• 1985 The Moving Finger
  • 1985 A Murder Is Announced
  • 1985 A Pocket Full of Rye
  • 1985 Thirteen At Dinner
  • 1986 Dead Man's Folly
  • 1986 Murder in Three Acts
  • 1986 Murder at the Vicarage
  • 1987 Sleeping Murder
  • 1987 At Bertram's Hotel
  • 1987 Nemesis (Christie)
  • 1987 4.50 From Paddington
  • 1989 The Man In The Brown Suit
  • 1989 Agatha Christie's Poirot
  • 1989 A Caribbean Mystery
  • 1990 Peril at End House
  • 1990 The Mysterious Affair at Styles
  • 1991 They Do It With Mirrors
  • 1992 The Mirror Crack'd from Side to Side
  • 1994 Hercule Poirot's Christmas
  • 1995 Murder on the Links
  • 1995 Hickory Dickory Dock
  • 1996 Dumb Witness
  • 1997 The Pale Horse
  • 2000 The Murder of Rodger Ackroyd
  • 2000 Lord Edgware Dies
  • 2001 Evil Under the Sun
  • 2001 Murder on the Orient Express
  • 2001 Murder in Mesopotamia
  • 2003 Sparkling Cyanide
  • 2004 Five Little Pigs
  • 2004 Death on the Nile
  • 2004 Sad Cypress
  • 2004 The Hollow
  • 2004 Marple (TV play)
  • 2004 The Body in the Library
  • 2004 Murder at the Vicarage
  • 2004 Appointment with Death
  • 2005 A Murder is Announced
  • 2005 The Mystery of the Blue Train
  • 2005 Cards on the Table
  • 2005 Sleeping Murder
  • 2005 Taken at the Flood
  • 2006 After the Funeral
  • 2006 The Moving Finger
  • 2006 By the Pricking of My Thumbs
  • 2006 The Sittaford Mystery
  • 2007 Hercule Poirot's Christmas (A French film adaptation)

Video games

  • 1988 The Scoop, published by Spinnaker Software and Telarium
  • 2005 And Then There Were None, the Adventure Company, AWE Games
  • 2006 Murder On The Orient Express, Dream Catcher Interactive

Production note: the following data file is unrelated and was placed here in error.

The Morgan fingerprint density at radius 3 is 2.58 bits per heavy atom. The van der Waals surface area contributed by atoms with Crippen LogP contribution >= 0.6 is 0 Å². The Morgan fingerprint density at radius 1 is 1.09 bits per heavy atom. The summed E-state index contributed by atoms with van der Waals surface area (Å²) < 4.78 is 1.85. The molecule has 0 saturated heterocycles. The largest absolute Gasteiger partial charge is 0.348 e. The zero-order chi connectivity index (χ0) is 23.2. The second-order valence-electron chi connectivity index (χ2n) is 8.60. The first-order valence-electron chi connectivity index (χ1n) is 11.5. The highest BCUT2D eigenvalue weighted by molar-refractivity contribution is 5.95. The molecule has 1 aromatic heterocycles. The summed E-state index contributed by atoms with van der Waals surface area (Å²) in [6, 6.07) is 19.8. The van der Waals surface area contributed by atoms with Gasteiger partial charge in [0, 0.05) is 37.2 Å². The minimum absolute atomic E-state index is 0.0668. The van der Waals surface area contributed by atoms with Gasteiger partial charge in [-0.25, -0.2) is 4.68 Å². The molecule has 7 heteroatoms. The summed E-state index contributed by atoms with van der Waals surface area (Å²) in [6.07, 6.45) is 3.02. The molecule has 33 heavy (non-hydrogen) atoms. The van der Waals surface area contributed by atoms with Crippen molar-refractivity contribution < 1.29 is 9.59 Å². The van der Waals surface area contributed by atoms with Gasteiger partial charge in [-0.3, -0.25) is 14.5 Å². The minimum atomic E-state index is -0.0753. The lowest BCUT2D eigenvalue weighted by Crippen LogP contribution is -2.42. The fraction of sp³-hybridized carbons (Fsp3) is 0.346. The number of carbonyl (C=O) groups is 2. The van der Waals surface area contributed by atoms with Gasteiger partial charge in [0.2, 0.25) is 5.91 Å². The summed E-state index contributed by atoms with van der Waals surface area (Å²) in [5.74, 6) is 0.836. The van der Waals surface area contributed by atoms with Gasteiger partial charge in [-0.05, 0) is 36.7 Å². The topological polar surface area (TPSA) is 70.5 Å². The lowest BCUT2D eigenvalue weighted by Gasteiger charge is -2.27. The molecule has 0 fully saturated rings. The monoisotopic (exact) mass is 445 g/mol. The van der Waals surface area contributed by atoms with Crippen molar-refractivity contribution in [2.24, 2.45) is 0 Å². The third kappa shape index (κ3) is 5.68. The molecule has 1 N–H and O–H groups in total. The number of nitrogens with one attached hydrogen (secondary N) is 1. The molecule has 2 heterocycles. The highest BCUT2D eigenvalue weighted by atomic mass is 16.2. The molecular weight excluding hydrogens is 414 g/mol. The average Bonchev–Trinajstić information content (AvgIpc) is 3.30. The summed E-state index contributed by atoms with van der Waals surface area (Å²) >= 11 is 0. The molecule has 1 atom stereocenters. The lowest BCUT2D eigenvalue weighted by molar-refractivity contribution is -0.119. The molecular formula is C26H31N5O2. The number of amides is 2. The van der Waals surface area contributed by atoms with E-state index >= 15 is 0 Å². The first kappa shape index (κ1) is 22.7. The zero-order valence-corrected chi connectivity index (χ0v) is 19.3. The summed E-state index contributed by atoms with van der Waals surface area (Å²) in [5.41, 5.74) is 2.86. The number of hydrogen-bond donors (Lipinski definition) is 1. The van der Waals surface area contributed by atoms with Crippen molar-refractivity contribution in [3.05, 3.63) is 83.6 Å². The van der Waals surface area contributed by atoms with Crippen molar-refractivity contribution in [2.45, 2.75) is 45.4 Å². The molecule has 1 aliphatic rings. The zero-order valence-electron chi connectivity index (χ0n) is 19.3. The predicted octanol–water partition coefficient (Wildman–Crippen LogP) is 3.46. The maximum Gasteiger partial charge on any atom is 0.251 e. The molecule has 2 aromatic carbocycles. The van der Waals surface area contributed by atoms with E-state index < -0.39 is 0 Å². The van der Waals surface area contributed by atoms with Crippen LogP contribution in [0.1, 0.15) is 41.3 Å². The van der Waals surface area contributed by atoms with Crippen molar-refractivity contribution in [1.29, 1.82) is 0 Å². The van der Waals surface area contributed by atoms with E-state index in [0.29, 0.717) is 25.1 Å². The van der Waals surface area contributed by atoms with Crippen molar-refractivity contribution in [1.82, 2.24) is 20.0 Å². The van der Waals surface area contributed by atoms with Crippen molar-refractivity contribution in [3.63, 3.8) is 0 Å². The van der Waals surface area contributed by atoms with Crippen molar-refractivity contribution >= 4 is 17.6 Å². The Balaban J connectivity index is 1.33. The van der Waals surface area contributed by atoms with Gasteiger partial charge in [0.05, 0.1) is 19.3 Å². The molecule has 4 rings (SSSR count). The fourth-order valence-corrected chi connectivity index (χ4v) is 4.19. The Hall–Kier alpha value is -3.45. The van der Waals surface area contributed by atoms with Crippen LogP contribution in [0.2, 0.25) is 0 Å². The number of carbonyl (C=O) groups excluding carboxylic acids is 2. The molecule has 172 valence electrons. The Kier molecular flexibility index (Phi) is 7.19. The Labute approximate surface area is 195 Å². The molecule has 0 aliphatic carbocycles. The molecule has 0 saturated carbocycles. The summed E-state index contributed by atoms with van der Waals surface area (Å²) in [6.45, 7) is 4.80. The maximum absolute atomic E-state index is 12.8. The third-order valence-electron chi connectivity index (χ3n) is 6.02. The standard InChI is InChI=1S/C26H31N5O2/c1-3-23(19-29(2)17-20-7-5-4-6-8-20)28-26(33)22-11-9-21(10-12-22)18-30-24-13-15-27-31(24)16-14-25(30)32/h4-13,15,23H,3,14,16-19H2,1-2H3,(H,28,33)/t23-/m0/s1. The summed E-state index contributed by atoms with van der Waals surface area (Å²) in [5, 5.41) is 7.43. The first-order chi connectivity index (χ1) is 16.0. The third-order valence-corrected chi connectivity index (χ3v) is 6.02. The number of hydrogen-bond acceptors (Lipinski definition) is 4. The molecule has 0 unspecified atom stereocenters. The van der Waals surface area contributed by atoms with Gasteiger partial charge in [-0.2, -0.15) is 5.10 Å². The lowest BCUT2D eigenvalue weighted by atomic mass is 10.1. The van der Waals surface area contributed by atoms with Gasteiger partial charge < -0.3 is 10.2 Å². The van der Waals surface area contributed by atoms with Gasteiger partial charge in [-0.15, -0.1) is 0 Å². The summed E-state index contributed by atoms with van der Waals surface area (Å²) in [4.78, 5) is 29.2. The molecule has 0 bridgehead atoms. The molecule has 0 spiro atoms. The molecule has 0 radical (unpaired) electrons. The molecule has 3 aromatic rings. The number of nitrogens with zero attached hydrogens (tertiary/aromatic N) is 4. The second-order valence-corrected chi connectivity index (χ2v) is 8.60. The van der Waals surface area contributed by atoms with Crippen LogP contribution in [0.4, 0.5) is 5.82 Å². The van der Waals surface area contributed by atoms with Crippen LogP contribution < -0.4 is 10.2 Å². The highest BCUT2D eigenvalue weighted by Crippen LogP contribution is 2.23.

Unpublished material

Snow Upon the Desert (novel)

The Greenshore Folly (novella, featuring Hercule Poirot)

Personal Call (radio play, featuring Inspector Narracott - a recording is in the British National Sound Archive)

Butter in a Lordly Dish (radio play)

The Green Gate (supernatural)

The War Bride (supernatural)

The Woman and the Kenite (horror)

Stronger than Death (supernatural)


In 2004, the Japanese broadcasting company Nippon Housou Kyoukai(NHK) turned Poirot and Marple into animated characters in the anime series Agatha Christie's Great Detectives Poirot and Marple, introducing Mabel West (daughter of Miss Marple's mystery-writer nephew Raymond West, a canonical Christie character) and her duck Oliver as new characters.

Agatha Christie in Fiction

Dame Agatha appears as one of the title characters, with Dorothy L. Sayers, in the fictional murder mystery Dorothy and Agatha by Gaylord Larsen. ISBN 052524865X

The Poisoned Chocolates Case by Anthony Berkeley contains characters based on Christie, Sayers, John Dickson Carr, and Chesterton. ISBN 0862208203

The movie Agatha (1979) is about a fictional solution to the real mystery of Agatha Christie's disappearance in 1926.


External links

All links retrieved June 16, 2023.


New World Encyclopedia writers and editors rewrote and completed the Wikipedia article in accordance with New World Encyclopedia standards. This article abides by terms of the Creative Commons CC-by-sa 3.0 License (CC-by-sa), which may be used and disseminated with proper attribution. Credit is due under the terms of this license that can reference both the New World Encyclopedia contributors and the selfless volunteer contributors of the Wikimedia Foundation. To cite this article click here for a list of acceptable citing formats.The history of earlier contributions by wikipedians is accessible to researchers here:

The history of this article since it was imported to New World Encyclopedia:

Note: Some restrictions may apply to use of individual images which are separately licensed.